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Dynamic Lifestyle | Keys to a healthy diet

Published:Monday | February 6, 2017 | 12:00 AM
Fruits, vegetables and nuts.

Developing healthy eating habits isn't as confusing or as restrictive as many may think. The essential thing is that we eat mostly foods derived from plants, vegetables, fruits, whole grains and legumes (beans, peas, lentils), and limit highly processed foods. Here are some guidelines for building a healthy diet.

1 Consume a variety of foods:

Not all the nutrients and other substances in foods that contribute to good health have been identified. So eating a wide variety of foods helps ensure that you get all the disease-fighting potential that foods have. In addition, this will limit your exposure to any pesticides or toxic substances that may be present in a particular food.

2 Keep an eye on portions:

You can eat all the broccoli and spinach you want, but for higher-calorie foods, portion control is key. In restaurants, choose an appetiser instead of an entree, or split a dish with a friend. Don't order anything that's been 'supersized'. When reading food labels, check serving sizes - some relatively small packages claim to contain more than one serving, so you will double or triple the calories, fat and sodium if you're planning to eat the whole thing.

3 Eat a lot of fruits and vegetables:

Aim for 21/2 cups of vegetables and two cups of fruits each day for a 2,000-calorie diet. If you consume more calories, aim for more fruits and vegetables - if you eat fewer than 2,000 calories, you can eat less. Include green, orange, red, blue/purple and yellow produce. The nutrients, fibre and other compounds in them may help protect you against certain types of cancer and other diseases. Legumes, which are rich in fibre, count as vegetables, though moderately high in calories.

4 Consume more whole grains:

At least half of your grains should be whole grains - wholewheat, barley and oats. Whole grains retain nearly all of the nutrients and fibre of the grain. Look for products labelled '100 per cent whole wheat' or '100 per cent whole grain'. If it doesn't say that, look for whole grain listed as the first ingredient.

5 Limit your consumption of refined grains and added sugar:

Refined carbohydrates in white bread, regular pasta and most snack foods, have little or no dietary fibre, and have been stripped of many nutrients. On food labels, look out for 'wheat flour' (also called 'white', 'refined' or 'enriched' flour) on the ingredients list. Also, limit foods with added sugar such as soda and candy. These are sources of empty calories that contribute to weight gain.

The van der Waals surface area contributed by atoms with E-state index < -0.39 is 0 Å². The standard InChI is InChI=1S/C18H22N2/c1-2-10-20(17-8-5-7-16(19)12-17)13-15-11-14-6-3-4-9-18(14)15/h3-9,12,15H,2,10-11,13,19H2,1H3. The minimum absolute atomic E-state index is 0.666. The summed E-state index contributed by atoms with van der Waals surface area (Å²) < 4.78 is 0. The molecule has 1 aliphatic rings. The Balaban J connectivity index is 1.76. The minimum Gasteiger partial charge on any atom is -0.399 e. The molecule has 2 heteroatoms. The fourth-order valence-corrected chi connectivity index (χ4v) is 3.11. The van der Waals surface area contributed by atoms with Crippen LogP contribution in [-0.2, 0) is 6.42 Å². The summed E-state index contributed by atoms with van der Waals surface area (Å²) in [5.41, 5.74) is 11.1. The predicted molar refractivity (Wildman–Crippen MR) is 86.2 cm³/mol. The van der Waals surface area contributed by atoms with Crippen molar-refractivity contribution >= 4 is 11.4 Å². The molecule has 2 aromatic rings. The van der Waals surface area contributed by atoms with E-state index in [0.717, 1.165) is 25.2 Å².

6 Enjoy more fish and nuts:

Nuts, fatty fish, avocados and

vegetable oils supply healthy unsaturated fats. Recent research suggests these foods, though high in calories, tend not to promote weight gain because they are satisfying. Still, it's best to eat them in place of other high-calorie foods. For instance, substitute butter with olive or canola oil. Fatty fish helps reduce the risk of heart disease.

7 Reduce animal fat:

Saturated fats, especially from red and processed meat, boosts (bad) cholesterol. Choose lean meats, skinless poultry and non-fat or low-fat dairy products. It's also a good idea to replace saturated fats with good fats, found in nuts, fish and vegetable oils.

8 Avoid trans-fats:

Trans-fats are supplied by partially hydrogenated vegetable oils used in many processed foods (such as commercial baked goods, snacks and stick margarines) and fast foods (such as French fries). Trans-fats raise (bad) cholesterol and also reduce (good) cholesterol, increasing the risk of heart disease.

9 Keep sodium down, potassium up:

Excess sodium raises blood pressure as well as other harmful effects. People over 50, and those with hypertension, diabetes or chronic kidney disease should limit sodium to 1,500 milligrams a day (about two-thirds of a teaspoon of salt). At the same time, consume more potassium, which lowers blood pressure. Potassium-rich foods include citrus fruits, bananas, potatoes, beans and yogurt.

10 Watch your calcium and vitamin D:

These nutrients are vital for bone health. Get calcium from low-fat or non-fat dairy products and fortified foods such as orange juices and soy drinks. If you can't get 1,000 to 1,200 mg a day from foods, take a calcium supplement. It's hard to consume enough vitamin D from foods, and getting it from sunlight is dangerous.

11 Be aware of liquid calories:

Beverages supply more than 20 per cent of the calories in the average diet. Some liquid calories come from healthy beverages, such as milk and 100 per cent fruit juices. But most come from soda and other sweetened beverages which have lots of calories yet few, if any, nutrients. Sodas are a major source of sugar and calories for many, especially children. Though juice is more nutritious than sodas, it's also high in calories, so most people should drink no more than one cup a day.

12 Limit your alcohol intake:

If you drink, do so in moderation. That means no more than one drink a day for women, and two for men. Older persons should drink even less. A drink is defined as 12 ounces of beer, five ounces of wine, or 11/2 ounces of 80-proof spirits. While alcohol in moderation has heart benefits, higher intakes can lead to a wide range of health issues.

Enjoy your food but be mindful of what you eat, which may help you eat less and enjoy your food more. While having a consistent exercise routine is super important to transforming your body, achieving your lifestyle transformation will not happen without having a healthy diet.

- Patrice J. White is a certified fitness, lifestyle, and transformation coach, founder and president of the Sonic Steppers Running Club.; Instagram: @dynamiclifestyle ja; Twitter @patricejwhite; Facebook @dynamic lifestyle training studio; Give her a call at 876-GETTFIT (876-438-8348).